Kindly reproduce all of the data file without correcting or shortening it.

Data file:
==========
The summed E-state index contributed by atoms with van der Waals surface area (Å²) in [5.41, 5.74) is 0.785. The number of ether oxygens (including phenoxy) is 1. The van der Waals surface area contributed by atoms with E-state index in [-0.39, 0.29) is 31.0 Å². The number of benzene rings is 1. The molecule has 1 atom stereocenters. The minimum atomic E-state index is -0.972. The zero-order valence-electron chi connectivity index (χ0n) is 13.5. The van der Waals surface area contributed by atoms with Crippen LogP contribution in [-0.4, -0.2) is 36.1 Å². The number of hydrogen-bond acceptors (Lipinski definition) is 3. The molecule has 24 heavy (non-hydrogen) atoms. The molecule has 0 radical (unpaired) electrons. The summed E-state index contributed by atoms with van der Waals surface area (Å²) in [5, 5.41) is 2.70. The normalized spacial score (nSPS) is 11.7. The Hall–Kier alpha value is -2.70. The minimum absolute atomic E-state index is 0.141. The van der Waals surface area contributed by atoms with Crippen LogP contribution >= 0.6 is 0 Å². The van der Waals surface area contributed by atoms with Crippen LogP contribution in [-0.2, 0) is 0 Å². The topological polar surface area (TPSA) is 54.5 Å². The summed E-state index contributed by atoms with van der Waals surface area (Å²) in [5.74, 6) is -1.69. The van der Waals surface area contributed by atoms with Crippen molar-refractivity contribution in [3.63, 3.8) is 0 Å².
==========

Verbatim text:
The summed E-state index contributed by atoms with van der Waals surface area (Å²) in [5.41, 5.74) is 0.785. The number of ether oxygens (including phenoxy) is 1. The van der Waals surface area contributed by atoms with E-state index in [-0.39, 0.29) is 31.0 Å². The number of benzene rings is 1. The molecule has 1 atom stereocenters. The minimum atomic E-state index is -0.972. The zero-order valence-electron chi connectivity index (χ0n) is 13.5. The van der Waals surface area contributed by atoms with Crippen LogP contribution in [-0.4, -0.2) is 36.1 Å². The number of hydrogen-bond acceptors (Lipinski definition) is 3. The molecule has 24 heavy (non-hydrogen) atoms. The molecule has 0 radical (unpaired) electrons. The summed E-state index contributed by atoms with van der Waals surface area (Å²) in [5, 5.41) is 2.70. The normalized spacial score (nSPS) is 11.7. The Hall–Kier alpha value is -2.70. The minimum absolute atomic E-state index is 0.141. The van der Waals surface area contributed by atoms with Crippen LogP contribution >= 0.6 is 0 Å². The van der Waals surface area contributed by atoms with Crippen LogP contribution in [-0.2, 0) is 0 Å². The topological polar surface area (TPSA) is 54.5 Å². The summed E-state index contributed by atoms with van der Waals surface area (Å²) in [5.74, 6) is -1.69. The van der Waals surface area contributed by atoms with Crippen molar-refractivity contribution in [3.63, 3.8) is 0 Å².